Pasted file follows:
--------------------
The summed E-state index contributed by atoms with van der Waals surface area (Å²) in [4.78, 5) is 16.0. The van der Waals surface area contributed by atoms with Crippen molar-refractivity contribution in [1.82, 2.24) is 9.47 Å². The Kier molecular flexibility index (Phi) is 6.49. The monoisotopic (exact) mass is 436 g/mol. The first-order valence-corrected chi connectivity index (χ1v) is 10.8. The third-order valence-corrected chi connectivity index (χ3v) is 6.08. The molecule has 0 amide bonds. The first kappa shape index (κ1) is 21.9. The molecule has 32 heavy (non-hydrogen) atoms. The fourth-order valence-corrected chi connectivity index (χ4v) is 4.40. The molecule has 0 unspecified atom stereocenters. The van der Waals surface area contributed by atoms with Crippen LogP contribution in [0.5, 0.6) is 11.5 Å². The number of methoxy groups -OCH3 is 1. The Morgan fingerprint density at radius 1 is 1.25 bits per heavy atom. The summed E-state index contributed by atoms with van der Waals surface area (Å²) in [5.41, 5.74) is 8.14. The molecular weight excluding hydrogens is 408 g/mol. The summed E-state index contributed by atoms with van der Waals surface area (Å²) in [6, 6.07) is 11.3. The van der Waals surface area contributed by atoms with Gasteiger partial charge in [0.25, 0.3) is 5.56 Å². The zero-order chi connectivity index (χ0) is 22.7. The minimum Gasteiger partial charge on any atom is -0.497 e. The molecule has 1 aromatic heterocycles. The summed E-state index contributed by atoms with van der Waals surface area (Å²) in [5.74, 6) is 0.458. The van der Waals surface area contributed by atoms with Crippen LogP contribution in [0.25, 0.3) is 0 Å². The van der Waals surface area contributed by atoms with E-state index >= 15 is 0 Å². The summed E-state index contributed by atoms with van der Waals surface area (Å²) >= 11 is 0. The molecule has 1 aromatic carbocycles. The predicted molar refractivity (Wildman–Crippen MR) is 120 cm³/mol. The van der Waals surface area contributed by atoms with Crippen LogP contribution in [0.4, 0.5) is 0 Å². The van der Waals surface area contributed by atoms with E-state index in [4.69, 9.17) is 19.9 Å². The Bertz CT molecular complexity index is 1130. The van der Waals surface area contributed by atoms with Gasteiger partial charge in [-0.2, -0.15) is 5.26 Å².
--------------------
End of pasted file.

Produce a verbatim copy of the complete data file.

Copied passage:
The summed E-state index contributed by atoms with van der Waals surface area (Å²) in [4.78, 5) is 16.0. The van der Waals surface area contributed by atoms with Crippen molar-refractivity contribution in [1.82, 2.24) is 9.47 Å². The Kier molecular flexibility index (Phi) is 6.49. The monoisotopic (exact) mass is 436 g/mol. The first-order valence-corrected chi connectivity index (χ1v) is 10.8. The third-order valence-corrected chi connectivity index (χ3v) is 6.08. The molecule has 0 amide bonds. The first kappa shape index (κ1) is 21.9. The molecule has 32 heavy (non-hydrogen) atoms. The fourth-order valence-corrected chi connectivity index (χ4v) is 4.40. The molecule has 0 unspecified atom stereocenters. The van der Waals surface area contributed by atoms with Crippen LogP contribution in [0.5, 0.6) is 11.5 Å². The number of methoxy groups -OCH3 is 1. The Morgan fingerprint density at radius 1 is 1.25 bits per heavy atom. The summed E-state index contributed by atoms with van der Waals surface area (Å²) in [5.41, 5.74) is 8.14. The molecular weight excluding hydrogens is 408 g/mol. The summed E-state index contributed by atoms with van der Waals surface area (Å²) in [6, 6.07) is 11.3. The van der Waals surface area contributed by atoms with Gasteiger partial charge in [0.25, 0.3) is 5.56 Å². The zero-order chi connectivity index (χ0) is 22.7. The minimum Gasteiger partial charge on any atom is -0.497 e. The molecule has 1 aromatic heterocycles. The summed E-state index contributed by atoms with van der Waals surface area (Å²) in [5.74, 6) is 0.458. The van der Waals surface area contributed by atoms with Crippen LogP contribution in [0.25, 0.3) is 0 Å². The van der Waals surface area contributed by atoms with E-state index >= 15 is 0 Å². The summed E-state index contributed by atoms with van der Waals surface area (Å²) >= 11 is 0. The molecule has 1 aromatic carbocycles. The predicted molar refractivity (Wildman–Crippen MR) is 120 cm³/mol. The van der Waals surface area contributed by atoms with Crippen LogP contribution in [0.4, 0.5) is 0 Å². The van der Waals surface area contributed by atoms with E-state index in [4.69, 9.17) is 19.9 Å². The Bertz CT molecular complexity index is 1130. The van der Waals surface area contributed by atoms with Gasteiger partial charge in [-0.2, -0.15) is 5.26 Å².